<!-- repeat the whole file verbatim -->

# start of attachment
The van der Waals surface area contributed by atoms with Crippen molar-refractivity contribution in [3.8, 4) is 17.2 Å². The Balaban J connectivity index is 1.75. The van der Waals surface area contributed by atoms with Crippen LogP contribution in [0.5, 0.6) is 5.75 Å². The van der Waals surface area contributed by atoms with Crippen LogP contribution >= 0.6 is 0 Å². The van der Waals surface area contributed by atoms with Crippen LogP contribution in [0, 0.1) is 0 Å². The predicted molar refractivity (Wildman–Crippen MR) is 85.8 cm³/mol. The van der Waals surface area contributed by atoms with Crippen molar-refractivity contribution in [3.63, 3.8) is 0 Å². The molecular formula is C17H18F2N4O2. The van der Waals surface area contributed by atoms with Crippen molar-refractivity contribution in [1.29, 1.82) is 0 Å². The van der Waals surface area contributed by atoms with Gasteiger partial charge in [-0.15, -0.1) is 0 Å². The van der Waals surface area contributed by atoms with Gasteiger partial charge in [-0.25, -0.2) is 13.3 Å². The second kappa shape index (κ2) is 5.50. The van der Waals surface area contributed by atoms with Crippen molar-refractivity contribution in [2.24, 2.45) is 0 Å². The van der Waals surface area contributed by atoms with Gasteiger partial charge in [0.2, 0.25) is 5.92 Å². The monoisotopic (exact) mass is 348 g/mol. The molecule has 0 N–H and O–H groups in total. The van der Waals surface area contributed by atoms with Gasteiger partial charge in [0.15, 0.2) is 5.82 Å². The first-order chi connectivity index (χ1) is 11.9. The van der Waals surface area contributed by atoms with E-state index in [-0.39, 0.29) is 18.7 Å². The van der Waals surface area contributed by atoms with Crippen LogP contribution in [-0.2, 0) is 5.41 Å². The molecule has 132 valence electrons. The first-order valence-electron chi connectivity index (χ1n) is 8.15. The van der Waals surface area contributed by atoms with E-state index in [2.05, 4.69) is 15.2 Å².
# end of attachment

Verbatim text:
The van der Waals surface area contributed by atoms with Crippen molar-refractivity contribution in [3.8, 4) is 17.2 Å². The Balaban J connectivity index is 1.75. The van der Waals surface area contributed by atoms with Crippen LogP contribution in [0.5, 0.6) is 5.75 Å². The van der Waals surface area contributed by atoms with Crippen LogP contribution >= 0.6 is 0 Å². The van der Waals surface area contributed by atoms with Crippen LogP contribution in [0, 0.1) is 0 Å². The predicted molar refractivity (Wildman–Crippen MR) is 85.8 cm³/mol. The van der Waals surface area contributed by atoms with Crippen molar-refractivity contribution in [3.63, 3.8) is 0 Å². The molecular formula is C17H18F2N4O2. The van der Waals surface area contributed by atoms with Crippen molar-refractivity contribution in [1.29, 1.82) is 0 Å². The van der Waals surface area contributed by atoms with Gasteiger partial charge in [-0.15, -0.1) is 0 Å². The van der Waals surface area contributed by atoms with Gasteiger partial charge in [-0.25, -0.2) is 13.3 Å². The second kappa shape index (κ2) is 5.50. The van der Waals surface area contributed by atoms with Crippen molar-refractivity contribution in [2.24, 2.45) is 0 Å². The van der Waals surface area contributed by atoms with Gasteiger partial charge in [0.2, 0.25) is 5.92 Å². The monoisotopic (exact) mass is 348 g/mol. The molecule has 0 N–H and O–H groups in total. The van der Waals surface area contributed by atoms with Gasteiger partial charge in [0.15, 0.2) is 5.82 Å². The first-order chi connectivity index (χ1) is 11.9. The van der Waals surface area contributed by atoms with E-state index in [-0.39, 0.29) is 18.7 Å². The van der Waals surface area contributed by atoms with Crippen LogP contribution in [-0.2, 0) is 5.41 Å². The molecule has 132 valence electrons. The first-order valence-electron chi connectivity index (χ1n) is 8.15. The van der Waals surface area contributed by atoms with E-state index in [2.05, 4.69) is 15.2 Å².